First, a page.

Molecular electronics could make it possible to manufacture hardware by “growing” circuits and devices in layers that may “self-assemble,” similar to the growth of structures in living organisms. Devices for a variety of applications might be fabricated using techniques based on chemical attractions rather than the complex, expensive processes now used to etch electronic circuits.
One challenge, however, in developing molecular electronics is to better understand how electricity is conducted between molecules and silicon contacts connecting various devices in a circuit, said Geng-Chiau Liang, a postdoctoral research assistant in Purdue’s School of Electrical and Computer Engineering.
Researchers will be able to use the new simulation tool to see precisely how electrical conductivity changes depending on how molecules are connected to silicon, information that is critical to properly design the devices.
“I believe we might be one of the first theorists who have created a tool to show how electricity is conducted between molecules and silicon at the atomic level,” said Avik Ghosh, a research scientist in electrical and computer engineering who worked with Liang.
Scientists and engineers are working to develop techniques for creating future computers, sensors and other devices that use molecules, such as proteins and DNA, instead of conventional electronic components. The concept may spawn new “biochips” that will use proteins in sensors for detecting contaminants and pollutants in the air and water and for analysing blood and biological samples.
“The idea is that molecules might be able to complement or supplement silicon,” Ghosh said. “All traditional research in molecular electronics has focused on combining molecules with metal contacts, but we’ve been studying the interaction of molecules and silicon instead of metals because the computer industry is built on semiconductors, which is silicon.”
Liang and Ghosh used the tool to show how current flows between silicon atoms and molecules called buckminsterfullerenes, or “buckyballs.”
Named after architect R. Buckminster Fuller, who designed the geodesic dome, buckyballs are soccer-ball-shaped molecules containing 60 carbon atoms. A buckyball has a width of about one nanometre, or one-billionth of a metre, which is roughly 10 atoms wide.
“This is a proof of concept showing that our theory is at a point that we can actually look at experiments and explain them quantitatively,” Liang said. “We have shown how the conductance of electricity changes when you change the type of bond connecting buckyballs to silicon.”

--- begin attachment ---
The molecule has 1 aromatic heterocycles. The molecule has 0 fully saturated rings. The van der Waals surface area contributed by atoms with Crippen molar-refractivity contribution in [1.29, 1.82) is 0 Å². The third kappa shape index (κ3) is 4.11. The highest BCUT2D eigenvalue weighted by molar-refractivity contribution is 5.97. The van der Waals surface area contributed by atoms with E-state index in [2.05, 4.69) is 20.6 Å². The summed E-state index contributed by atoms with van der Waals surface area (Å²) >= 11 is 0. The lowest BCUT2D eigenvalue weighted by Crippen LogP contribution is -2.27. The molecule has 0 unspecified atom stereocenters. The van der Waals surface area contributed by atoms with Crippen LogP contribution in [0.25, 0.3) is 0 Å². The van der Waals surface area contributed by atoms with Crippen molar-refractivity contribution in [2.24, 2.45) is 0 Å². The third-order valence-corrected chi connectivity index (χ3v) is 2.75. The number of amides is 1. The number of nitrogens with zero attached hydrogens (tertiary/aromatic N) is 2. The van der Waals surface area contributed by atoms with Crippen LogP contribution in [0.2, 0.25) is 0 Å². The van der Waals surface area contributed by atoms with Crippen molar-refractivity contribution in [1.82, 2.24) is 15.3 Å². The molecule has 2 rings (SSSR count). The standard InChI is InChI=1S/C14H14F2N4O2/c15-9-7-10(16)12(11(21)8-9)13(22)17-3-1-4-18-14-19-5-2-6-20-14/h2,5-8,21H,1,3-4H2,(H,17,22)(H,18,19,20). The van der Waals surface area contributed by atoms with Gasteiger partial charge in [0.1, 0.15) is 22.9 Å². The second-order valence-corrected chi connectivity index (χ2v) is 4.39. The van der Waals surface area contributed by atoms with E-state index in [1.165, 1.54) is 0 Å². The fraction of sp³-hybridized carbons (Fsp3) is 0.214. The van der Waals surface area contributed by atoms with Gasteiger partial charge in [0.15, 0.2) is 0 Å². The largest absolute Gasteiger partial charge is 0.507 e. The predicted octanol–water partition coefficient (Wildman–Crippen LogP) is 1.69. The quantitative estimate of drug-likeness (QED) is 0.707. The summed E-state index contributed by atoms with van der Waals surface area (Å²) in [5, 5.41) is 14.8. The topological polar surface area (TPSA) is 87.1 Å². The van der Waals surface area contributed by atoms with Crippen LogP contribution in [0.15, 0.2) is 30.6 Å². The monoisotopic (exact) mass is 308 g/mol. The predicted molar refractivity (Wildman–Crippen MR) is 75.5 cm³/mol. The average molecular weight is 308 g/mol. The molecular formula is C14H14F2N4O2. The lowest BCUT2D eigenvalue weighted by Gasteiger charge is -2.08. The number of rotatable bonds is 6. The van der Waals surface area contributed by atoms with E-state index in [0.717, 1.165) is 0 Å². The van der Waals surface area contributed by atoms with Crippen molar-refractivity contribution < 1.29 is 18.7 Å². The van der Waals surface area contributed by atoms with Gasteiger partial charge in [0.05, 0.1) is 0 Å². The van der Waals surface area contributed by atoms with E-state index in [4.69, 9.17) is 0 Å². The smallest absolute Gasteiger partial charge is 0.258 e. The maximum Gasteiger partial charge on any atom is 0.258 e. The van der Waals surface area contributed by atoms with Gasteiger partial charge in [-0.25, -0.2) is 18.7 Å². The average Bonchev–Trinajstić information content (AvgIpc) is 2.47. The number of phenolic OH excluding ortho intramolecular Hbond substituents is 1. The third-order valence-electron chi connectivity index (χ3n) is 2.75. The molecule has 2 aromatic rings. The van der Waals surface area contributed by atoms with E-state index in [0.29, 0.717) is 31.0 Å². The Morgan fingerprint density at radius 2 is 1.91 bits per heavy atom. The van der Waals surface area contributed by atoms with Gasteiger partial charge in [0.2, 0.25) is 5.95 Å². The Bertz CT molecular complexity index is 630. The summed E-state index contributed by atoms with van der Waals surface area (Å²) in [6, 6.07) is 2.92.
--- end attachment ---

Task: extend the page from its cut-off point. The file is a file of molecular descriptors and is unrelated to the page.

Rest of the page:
The researchers used their computational model to predict how electricity flows when buckyballs and silicon are connected in three ways. In one case, there is no chemical bond, the buckyball is simply sitting on top of the silicon. In another case, the molecule has been connected to silicon by annealing, or heating, the silicon. And in the third case, the buckyball is resting inside of a tiny pit, a natural defect existing in the silicon.
The model precisely plotted how conduction and voltage changed in the three types of connections, and those predictions agreed with experimental data from other researchers who measured the actual changes in current flow in laboratories.
“Because our predictions agreed with actual experimental data, we know they are accurate,” Ghosh said. “This means you can use the model to give theoretical guidance to experiments instead of using strictly a trial-and-error approach.”
Together with Supriyo Datta, the Thomas Duncan Distinguished Professor of Electrical and Computer Engineering at Purdue, and his students, Liang and Ghosh developed the mathematical theory on which the model is based. The researchers used a Purdue supercomputer to develop and test the simulation.
The Purdue engineers used buckyballs in their simulation because the molecules are well known in the scientific community and data are readily available. The tool, however, could be used to simulate conduction using any molecule connected to silicon.
“Researchers want to know what kind of molecule can provide specific conduction characteristics, and they can substitute other molecules for buckyballs,” Liang said. “What we can now do is theoretically explain the experiments in quantitative detail, which is really important for any technology.
“To do this, you must have an atomistic understanding of current flow – basically, how does electricity conduct at the atomic level.”